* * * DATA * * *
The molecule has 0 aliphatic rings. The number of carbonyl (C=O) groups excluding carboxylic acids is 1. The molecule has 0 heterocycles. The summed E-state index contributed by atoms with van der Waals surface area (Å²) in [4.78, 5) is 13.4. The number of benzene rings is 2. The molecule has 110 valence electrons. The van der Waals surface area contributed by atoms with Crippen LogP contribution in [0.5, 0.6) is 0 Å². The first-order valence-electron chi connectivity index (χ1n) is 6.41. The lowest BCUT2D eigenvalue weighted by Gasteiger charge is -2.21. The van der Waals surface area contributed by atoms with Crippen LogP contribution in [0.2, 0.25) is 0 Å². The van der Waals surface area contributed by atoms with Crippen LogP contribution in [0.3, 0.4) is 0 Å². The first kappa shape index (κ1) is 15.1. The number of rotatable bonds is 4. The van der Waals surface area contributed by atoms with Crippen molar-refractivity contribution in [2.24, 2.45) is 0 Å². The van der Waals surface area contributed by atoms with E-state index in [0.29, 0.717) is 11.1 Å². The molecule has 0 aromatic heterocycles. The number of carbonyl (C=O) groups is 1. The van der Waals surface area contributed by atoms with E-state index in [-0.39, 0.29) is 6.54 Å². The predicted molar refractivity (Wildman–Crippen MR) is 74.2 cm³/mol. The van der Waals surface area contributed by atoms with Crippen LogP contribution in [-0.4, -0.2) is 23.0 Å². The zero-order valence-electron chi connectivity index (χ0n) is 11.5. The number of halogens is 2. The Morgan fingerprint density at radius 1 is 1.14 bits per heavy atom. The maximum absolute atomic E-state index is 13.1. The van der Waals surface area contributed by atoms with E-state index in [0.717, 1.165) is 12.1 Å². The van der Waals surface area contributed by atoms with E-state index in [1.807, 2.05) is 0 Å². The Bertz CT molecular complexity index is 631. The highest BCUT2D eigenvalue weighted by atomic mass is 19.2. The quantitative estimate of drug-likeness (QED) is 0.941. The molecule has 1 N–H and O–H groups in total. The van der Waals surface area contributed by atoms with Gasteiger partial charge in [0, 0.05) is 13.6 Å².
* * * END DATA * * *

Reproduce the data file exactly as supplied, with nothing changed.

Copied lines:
The molecule has 0 aliphatic rings. The number of carbonyl (C=O) groups excluding carboxylic acids is 1. The molecule has 0 heterocycles. The summed E-state index contributed by atoms with van der Waals surface area (Å²) in [4.78, 5) is 13.4. The number of benzene rings is 2. The molecule has 110 valence electrons. The van der Waals surface area contributed by atoms with Crippen LogP contribution in [0.5, 0.6) is 0 Å². The first-order valence-electron chi connectivity index (χ1n) is 6.41. The lowest BCUT2D eigenvalue weighted by Gasteiger charge is -2.21. The van der Waals surface area contributed by atoms with Crippen LogP contribution in [0.2, 0.25) is 0 Å². The van der Waals surface area contributed by atoms with Crippen LogP contribution in [0.3, 0.4) is 0 Å². The first kappa shape index (κ1) is 15.1. The number of rotatable bonds is 4. The van der Waals surface area contributed by atoms with Crippen molar-refractivity contribution in [2.24, 2.45) is 0 Å². The van der Waals surface area contributed by atoms with E-state index in [0.29, 0.717) is 11.1 Å². The molecule has 0 aromatic heterocycles. The number of carbonyl (C=O) groups is 1. The van der Waals surface area contributed by atoms with E-state index in [-0.39, 0.29) is 6.54 Å². The predicted molar refractivity (Wildman–Crippen MR) is 74.2 cm³/mol. The van der Waals surface area contributed by atoms with Crippen LogP contribution in [-0.4, -0.2) is 23.0 Å². The zero-order valence-electron chi connectivity index (χ0n) is 11.5. The number of halogens is 2. The Morgan fingerprint density at radius 1 is 1.14 bits per heavy atom. The maximum absolute atomic E-state index is 13.1. The van der Waals surface area contributed by atoms with E-state index in [0.717, 1.165) is 12.1 Å². The van der Waals surface area contributed by atoms with E-state index in [1.807, 2.05) is 0 Å². The Bertz CT molecular complexity index is 631. The highest BCUT2D eigenvalue weighted by atomic mass is 19.2. The quantitative estimate of drug-likeness (QED) is 0.941. The molecule has 1 N–H and O–H groups in total. The van der Waals surface area contributed by atoms with Gasteiger partial charge in [0, 0.05) is 13.6 Å².